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#DiverseBookBloggers, #ownvoices, blog roundup, blogging

Native Hawaiian #OwnVoices Wrap Up

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Wow, the month of November flew by super fast! This was my first attempt of hosting a blogging event and I learned a ton and had a fantastic time reading and signal boosting Native Hawaiian authors. Below, I have outlined all the posts featured this month with a 2-3 sentence description. Please check them out if you have not already!


Native Hawaiian #OwnVoices Introduction
This was my introduction post to the month. In it, I talk briefly about the importance of seeking out, reading, and promoting Native Hawaiian authors. The common narrative of Hawaiian is so pervasive in the United States, we must start beginning to challenge this narrative with real, authentic #OwnVoices stories.

Book Review: The House of Many Gods by Kiana Davenport
The House of Many Gods was the only book I found in my local library written by a Native Hawaiian author. Needless to say, I checked it out immediately. This book follows Ana from a young child all the way through adulthood. There is a lot to love about this novel – the infusion of Hawaiian culture, traditions, and language, the backdrop of environmental justice, and the themes of health, wellness, and mortality. I would recommend you add this novel to your TBR!

Guest Post: “Native Hawaiian #OwnVoices:” The Non-fiction Edition
A great guest post from Bina of If You Can Read This full of fantastic non-fiction recommendations by Native Hawaiian authors. I don’t know about you, but my TBR grew significantly after read her post! We might not read non-fiction that often (some of us more than others), but non-fiction, history, and memoirs give us real experiences and stories! Make it a goal to read one non-fiction book by a Native Hawaiian author.

Spotlight: #ProtectMaunaKea
In my research, I stumbled on a couple of articles and a dissertation on the Thirty Meter Telescope and the ongoing battle of taking land from Native Hawaiian people in the name of science. I wanted to bring more awareness of this ongoing issue and talk a little bit about the idea of decolonizing science. The idea that science and Indigenous Peoples are on opposing sides have long been perpetuated in US culture; however, we can trace many scientific ways of learning and knowing back to Indigenous Peoples.

Guest Post: Why Indigenous Authors of Hawai’i Matter
The second guest post of the month by the wonderful Jackie of Death by Tsundoku. In the post, Jackie explores a bit of the history of Native Hawaiian Peoples, why their voices have been silenced, and what we can do as readers, bloggers, and book reviewers to help lift up Native Hawaiian voices in the book world. Thank you Jackie for a fantastic post!

Book Review: This is Paradise by Kristiana Kahakauwila
My second book review of the month is the short story collection by Kristiana Kahakauwila. In this powerful collection, Kristiana explores many different themes including family, loss, belonging, culture, and tourism. I enjoyed this collection a lot and I am excited for the next work from Kristiana! Check it our if you get a chance.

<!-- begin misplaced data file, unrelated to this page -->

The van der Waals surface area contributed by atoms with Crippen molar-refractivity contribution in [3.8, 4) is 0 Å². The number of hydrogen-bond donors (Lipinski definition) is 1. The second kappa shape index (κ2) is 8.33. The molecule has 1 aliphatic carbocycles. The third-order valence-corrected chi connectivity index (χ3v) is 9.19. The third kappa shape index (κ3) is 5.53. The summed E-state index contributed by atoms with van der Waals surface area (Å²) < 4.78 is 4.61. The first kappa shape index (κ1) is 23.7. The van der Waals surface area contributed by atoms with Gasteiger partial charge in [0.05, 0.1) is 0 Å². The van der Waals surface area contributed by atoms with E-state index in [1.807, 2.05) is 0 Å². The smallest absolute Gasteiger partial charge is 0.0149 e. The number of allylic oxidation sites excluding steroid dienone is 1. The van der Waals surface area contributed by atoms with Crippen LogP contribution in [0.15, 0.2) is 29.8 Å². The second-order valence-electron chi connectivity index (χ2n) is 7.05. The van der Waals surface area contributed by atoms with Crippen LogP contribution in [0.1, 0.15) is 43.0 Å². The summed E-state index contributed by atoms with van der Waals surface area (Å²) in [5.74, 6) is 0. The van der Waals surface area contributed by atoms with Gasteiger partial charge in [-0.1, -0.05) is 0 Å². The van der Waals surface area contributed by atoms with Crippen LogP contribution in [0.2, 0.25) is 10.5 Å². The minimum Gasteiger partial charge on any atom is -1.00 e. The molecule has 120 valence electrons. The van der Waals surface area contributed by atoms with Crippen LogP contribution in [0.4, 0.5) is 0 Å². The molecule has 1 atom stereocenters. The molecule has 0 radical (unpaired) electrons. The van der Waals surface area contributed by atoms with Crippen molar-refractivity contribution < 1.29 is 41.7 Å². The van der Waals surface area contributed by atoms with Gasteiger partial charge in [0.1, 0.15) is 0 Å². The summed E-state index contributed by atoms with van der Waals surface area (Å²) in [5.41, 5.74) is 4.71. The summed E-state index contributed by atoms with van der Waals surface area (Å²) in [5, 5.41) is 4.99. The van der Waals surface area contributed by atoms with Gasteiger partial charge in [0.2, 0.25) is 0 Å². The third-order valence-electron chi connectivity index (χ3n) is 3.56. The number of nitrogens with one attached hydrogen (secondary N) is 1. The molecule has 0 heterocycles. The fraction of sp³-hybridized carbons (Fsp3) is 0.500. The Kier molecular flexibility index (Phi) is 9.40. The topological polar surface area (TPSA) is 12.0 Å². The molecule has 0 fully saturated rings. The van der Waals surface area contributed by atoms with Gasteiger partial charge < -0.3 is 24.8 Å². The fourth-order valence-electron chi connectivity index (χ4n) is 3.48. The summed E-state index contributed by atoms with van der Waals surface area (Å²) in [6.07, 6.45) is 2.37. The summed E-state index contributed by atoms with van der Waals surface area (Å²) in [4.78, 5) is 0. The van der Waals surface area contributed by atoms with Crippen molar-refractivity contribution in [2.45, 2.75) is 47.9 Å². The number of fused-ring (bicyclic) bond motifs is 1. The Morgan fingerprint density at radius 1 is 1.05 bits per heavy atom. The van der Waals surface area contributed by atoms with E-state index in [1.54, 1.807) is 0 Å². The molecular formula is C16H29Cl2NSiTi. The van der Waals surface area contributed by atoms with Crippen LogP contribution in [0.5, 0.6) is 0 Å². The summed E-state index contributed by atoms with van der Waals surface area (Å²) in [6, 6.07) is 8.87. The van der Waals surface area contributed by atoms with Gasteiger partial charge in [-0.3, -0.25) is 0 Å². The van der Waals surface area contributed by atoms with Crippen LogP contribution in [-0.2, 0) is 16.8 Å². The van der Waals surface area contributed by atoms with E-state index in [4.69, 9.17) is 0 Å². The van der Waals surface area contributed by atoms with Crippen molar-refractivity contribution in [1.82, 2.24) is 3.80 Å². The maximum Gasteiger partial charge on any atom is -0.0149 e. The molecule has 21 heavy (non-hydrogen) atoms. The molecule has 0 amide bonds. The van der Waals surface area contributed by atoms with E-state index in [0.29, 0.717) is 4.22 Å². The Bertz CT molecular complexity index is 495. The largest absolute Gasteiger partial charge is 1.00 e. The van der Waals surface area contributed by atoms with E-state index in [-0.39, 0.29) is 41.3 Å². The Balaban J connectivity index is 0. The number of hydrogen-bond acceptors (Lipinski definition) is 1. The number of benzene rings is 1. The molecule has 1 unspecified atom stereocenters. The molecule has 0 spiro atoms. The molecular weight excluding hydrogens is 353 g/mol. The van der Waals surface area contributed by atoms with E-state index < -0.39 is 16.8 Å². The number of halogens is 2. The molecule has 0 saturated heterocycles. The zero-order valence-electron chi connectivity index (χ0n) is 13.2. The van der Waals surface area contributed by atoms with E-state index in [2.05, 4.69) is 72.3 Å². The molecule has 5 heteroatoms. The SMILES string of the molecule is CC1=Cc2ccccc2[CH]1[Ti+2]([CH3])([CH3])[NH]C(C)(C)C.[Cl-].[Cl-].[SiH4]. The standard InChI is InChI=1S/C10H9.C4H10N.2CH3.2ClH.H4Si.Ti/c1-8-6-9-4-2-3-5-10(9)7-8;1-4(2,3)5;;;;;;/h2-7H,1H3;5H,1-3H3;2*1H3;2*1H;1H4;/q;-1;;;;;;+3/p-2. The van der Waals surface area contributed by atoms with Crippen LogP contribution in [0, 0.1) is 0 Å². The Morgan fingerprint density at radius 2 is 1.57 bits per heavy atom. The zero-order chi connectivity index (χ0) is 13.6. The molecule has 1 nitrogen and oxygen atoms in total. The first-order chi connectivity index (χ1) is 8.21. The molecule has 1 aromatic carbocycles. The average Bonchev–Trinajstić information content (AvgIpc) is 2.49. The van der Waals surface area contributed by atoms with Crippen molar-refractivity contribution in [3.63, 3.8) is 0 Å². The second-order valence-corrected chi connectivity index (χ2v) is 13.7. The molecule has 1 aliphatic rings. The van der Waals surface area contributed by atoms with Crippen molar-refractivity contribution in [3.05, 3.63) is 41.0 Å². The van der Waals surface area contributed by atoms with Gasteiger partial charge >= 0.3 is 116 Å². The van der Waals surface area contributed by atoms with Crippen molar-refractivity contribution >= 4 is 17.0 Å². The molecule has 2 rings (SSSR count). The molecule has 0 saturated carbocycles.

A Q&A with Kristiana Kahakauwila, author of This is Paradise: Stories
As a follow up to my book review, author Kristiana Kahakauwila agreed to participate in a written Q & A for the blog. In her answers, Kristiana talks a lot about her inspirations, the influence of Hawaiian culture, and a little teaser about her next writing project. A huge thank you to Kristiana for giving her time in answering my questions.

Guest Post ~ Book Review: Between the Deep Blue Sea and Me by Lurline McGregor
My last post of the month was a guest book review of Between the Deep Blue Sea and Me by Wendy from What the Log Had to Say. After reading Wendy’s review, I found myself a copy of this book. It sounds like a wonderful experience, following a story about identity, family, and the struggle between science (the museum) and Native Hawaiian Peoples. Thank you Wendy for writing a lovely review!


I want to thank everyone who read these posts, commented, and/or shared them. It has meant a lot to me that so many folks in the blogging community took the time and interest in this event. But enough about me and how I feel -> this is an excellent starting point to continue to support and lift up Native Hawaiian authors. I would highly encourage you to add at least one book by a Native Hawaiian author to you 2017 TBR and talk about the book to your friends or on you blog (if you have one).

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Discussion

2 thoughts on “Native Hawaiian #OwnVoices Wrap Up

  1. Brendan, I so enjoyed reading these posts and I look forward to being able to participate if you do any kind of event like this in the future! Several of these made their way onto my TBR for next year, and I look forward to reading them, as well!

    Like

    Posted by Ceillie Simkiss | December 2, 2016, 12:20 PM

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  1. Pingback: Review:: The Girl from Everywhere by Heidi Heilig | CandidCeillie - December 19, 2016

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